The inn was desperately in need of repair. There was Astroturf in the lobby and all the rooms needed to be upgraded. With the help of Bev Camp’s interior design skills, the entire inn was renovated and reopened in fall 1997.
Walt is conflicted about selling, not only because he’s put so much energy and investment into the inn, he feels like he has an extended family there.
“I’ve put a lot of work into this and want it to go into the right hands,” Walt said. “I’m not going to sell to just anyone. The new owner needs to have a strong commitment to the staff, our customers and the community. You have to understand that North Hero has been transformed over the last 25 years by private investment and I hope it continues.”
Walt, who is a 1970 University of Vermont graduate, worked in finance and investment brokerage before becoming an innkeeper. He’s looking for a buyer with the depth of financial and operational skills needed to run the operation.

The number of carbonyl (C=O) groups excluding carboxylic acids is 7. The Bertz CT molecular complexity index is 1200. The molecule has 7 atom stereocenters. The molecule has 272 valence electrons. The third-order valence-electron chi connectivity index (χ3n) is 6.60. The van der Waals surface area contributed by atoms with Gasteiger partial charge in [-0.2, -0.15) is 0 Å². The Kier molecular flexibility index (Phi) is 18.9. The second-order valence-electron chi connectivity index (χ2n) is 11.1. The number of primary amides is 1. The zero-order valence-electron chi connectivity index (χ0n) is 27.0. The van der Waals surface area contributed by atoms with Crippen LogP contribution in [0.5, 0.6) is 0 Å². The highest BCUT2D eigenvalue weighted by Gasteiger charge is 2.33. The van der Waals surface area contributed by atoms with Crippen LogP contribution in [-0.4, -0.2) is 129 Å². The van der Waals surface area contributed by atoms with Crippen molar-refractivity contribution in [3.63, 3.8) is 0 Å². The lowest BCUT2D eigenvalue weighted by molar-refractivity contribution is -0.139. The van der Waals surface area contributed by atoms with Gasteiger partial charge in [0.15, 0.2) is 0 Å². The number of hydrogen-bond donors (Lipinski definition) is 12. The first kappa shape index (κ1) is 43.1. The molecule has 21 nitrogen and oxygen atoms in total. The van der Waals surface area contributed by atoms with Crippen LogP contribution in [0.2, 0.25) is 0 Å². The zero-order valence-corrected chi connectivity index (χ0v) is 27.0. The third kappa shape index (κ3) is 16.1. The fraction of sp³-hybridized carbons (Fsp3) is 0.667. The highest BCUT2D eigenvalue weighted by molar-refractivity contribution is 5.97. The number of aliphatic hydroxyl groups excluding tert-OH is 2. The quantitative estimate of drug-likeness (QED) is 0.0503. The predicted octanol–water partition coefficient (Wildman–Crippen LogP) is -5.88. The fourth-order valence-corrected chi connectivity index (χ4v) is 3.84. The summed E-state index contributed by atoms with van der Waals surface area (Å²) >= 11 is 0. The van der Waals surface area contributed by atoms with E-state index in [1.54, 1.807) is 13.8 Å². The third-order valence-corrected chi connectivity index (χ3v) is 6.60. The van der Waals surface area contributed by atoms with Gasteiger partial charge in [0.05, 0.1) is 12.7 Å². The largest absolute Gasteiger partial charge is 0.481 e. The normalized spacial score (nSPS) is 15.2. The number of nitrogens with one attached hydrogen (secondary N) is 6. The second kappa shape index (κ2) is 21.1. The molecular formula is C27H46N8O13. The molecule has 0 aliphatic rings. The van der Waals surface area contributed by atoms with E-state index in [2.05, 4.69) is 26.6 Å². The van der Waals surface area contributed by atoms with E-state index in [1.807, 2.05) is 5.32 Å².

He briefly had the inn on the market with a hospitality broker late last year, but canceled the listing in December. Walt now has the North Hero House listed with Pomerleau Real Estate’s business brokerage division.
“This property is absolutely charming,” said Stuart “Kim” Wichert, the broker listing the inn. “There is great access to the lake. It is a great venue for events and it’s a quick ride from Burlington or Montreal. Walt has a lot of Canadian clientele and we will market this in Canada.”
In its heyday in the early part of the last century steamships would deliver guests to the North Hero House from New York to escape the heat.
Although steamships are a thing of the past, the steamship pier continues as a destination for lunch and dinner, concerts and other events.